I recently went fly fishing on the Salmon River in Pulaski, N.Y., to try and land the Chinook, Coho and Steelhead making their annual fall run up the river. Fishing is perceived by those who don’t do it as a form of mindless relaxation. But it’s just the opposite--it requires complete and utter immersion. It’s therapeutic because you can’t think of anything else--your personal finances, that loose gutter over the porch, EHR implementation timelines--or you’re coming up empty-handed (or empty-netted, as it were).  But immersion is valuable beyond a river--it’s equally satisfying to do it on an everyday basis, and we simply don’t do enough of it.

Fly fishing at its heart is cast, drift, lift, repeat. But you also have to throw in a few thoughts to changes in water flow and temperature, fly patterns, the position of the sun, the length of your leader, your knots, the strategy behind your casts so you’re covering every inch of the boil of water you’re fishing, where your shadow falls on the water, where the dangerous current is when you’re moving, along with focusing on doing the exact same casting motion every one of the thousands of times you repeat it.

So there’s little room for anything but the task at hand. When the day’s done, I’ve found my mind not empty, but orderly. The concerns and problems of everyday life eventually come back, but there’s a new clarity to how I can confront them and a different perception of just how big of issues they are. After an entire day of utter focus, personal and professional problems I’d been losing sleep over aren’t the insurmountable obstacles I’d worked them up to be.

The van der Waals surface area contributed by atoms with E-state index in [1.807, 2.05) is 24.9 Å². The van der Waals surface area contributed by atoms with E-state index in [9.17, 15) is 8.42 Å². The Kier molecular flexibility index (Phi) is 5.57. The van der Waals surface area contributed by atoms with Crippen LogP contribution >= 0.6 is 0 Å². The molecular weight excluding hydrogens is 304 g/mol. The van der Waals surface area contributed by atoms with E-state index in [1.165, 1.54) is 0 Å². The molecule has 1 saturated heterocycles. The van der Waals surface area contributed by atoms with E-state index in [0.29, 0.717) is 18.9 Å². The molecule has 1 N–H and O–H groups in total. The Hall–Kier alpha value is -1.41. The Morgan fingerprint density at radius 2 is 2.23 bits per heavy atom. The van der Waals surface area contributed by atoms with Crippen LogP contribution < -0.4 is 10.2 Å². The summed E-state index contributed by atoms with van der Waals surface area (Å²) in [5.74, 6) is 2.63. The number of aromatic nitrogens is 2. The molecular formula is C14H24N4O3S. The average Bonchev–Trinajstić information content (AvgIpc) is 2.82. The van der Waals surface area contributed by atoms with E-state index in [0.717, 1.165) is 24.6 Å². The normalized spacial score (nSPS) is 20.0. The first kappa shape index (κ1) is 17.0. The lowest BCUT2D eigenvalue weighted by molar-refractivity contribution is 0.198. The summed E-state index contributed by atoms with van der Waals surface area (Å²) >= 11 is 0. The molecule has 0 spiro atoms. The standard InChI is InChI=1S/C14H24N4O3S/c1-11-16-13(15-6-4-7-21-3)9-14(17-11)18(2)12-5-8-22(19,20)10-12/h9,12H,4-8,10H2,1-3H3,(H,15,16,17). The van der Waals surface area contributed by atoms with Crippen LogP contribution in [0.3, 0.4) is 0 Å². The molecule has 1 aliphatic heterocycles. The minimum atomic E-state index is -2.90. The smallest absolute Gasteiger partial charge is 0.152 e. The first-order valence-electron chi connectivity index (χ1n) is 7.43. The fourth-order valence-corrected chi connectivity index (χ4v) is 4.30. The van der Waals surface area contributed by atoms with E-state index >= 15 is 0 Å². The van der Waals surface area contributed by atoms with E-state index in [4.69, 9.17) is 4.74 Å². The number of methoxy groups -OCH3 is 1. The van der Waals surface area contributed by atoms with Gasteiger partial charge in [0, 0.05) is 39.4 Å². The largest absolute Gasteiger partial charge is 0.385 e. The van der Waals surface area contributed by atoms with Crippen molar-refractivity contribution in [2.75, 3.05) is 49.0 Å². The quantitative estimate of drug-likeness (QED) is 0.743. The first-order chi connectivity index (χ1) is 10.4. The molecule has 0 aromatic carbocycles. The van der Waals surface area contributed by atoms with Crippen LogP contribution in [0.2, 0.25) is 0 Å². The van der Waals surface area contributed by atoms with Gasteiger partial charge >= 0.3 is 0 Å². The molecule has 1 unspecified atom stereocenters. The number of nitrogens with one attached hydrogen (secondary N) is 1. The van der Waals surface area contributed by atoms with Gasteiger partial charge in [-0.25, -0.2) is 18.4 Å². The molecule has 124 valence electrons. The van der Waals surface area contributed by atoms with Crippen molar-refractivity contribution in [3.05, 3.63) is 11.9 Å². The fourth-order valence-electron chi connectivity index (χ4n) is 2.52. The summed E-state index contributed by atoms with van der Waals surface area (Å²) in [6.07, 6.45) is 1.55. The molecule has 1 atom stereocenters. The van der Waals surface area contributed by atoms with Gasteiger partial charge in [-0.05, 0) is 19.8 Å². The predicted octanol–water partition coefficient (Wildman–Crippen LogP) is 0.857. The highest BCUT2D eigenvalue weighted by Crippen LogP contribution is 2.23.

But fly fishing’s not the only way to get to this point. I get the same benefits from total immersion in a story or a work project--when I ignore the chatter of the e-mail box and braying of my office phone and go about my job with the same meticulous approach as I do fly fishing. When you get right down to it, every one of us mentally gets lost in the weeds, letting small bumps in the road take on the size of mountains, or getting distracted from the most important, critical detail of a project by extemporaneous concerns that, objectively, should get brushed away. Author and outdoorsman John Gierach sums it up nicely:  "They say you forget your troubles on a trout stream, but that's not quite it. What happens is that you begin to see where your troubles fit into the grand scheme of things, and suddenly they're just not such a big deal anymore."

Another point: During my latest trip I broke my best rod, somehow managed to break the drag on my reel, took a head-over-heels fall in fast water, and lost many, many times more fish than I landed. So, like during a normal day, a lot of things went wrong, mistakes were made, but I shrugged them off and got my focus back. If you lose your focus on a river, bad things can happen, same as at work, especially for those toiling in the health care industry.  That’s why it’s so important to clear your mind and immerse yourself in doing the most important task confronting you. Do that, and everything else falls into place.


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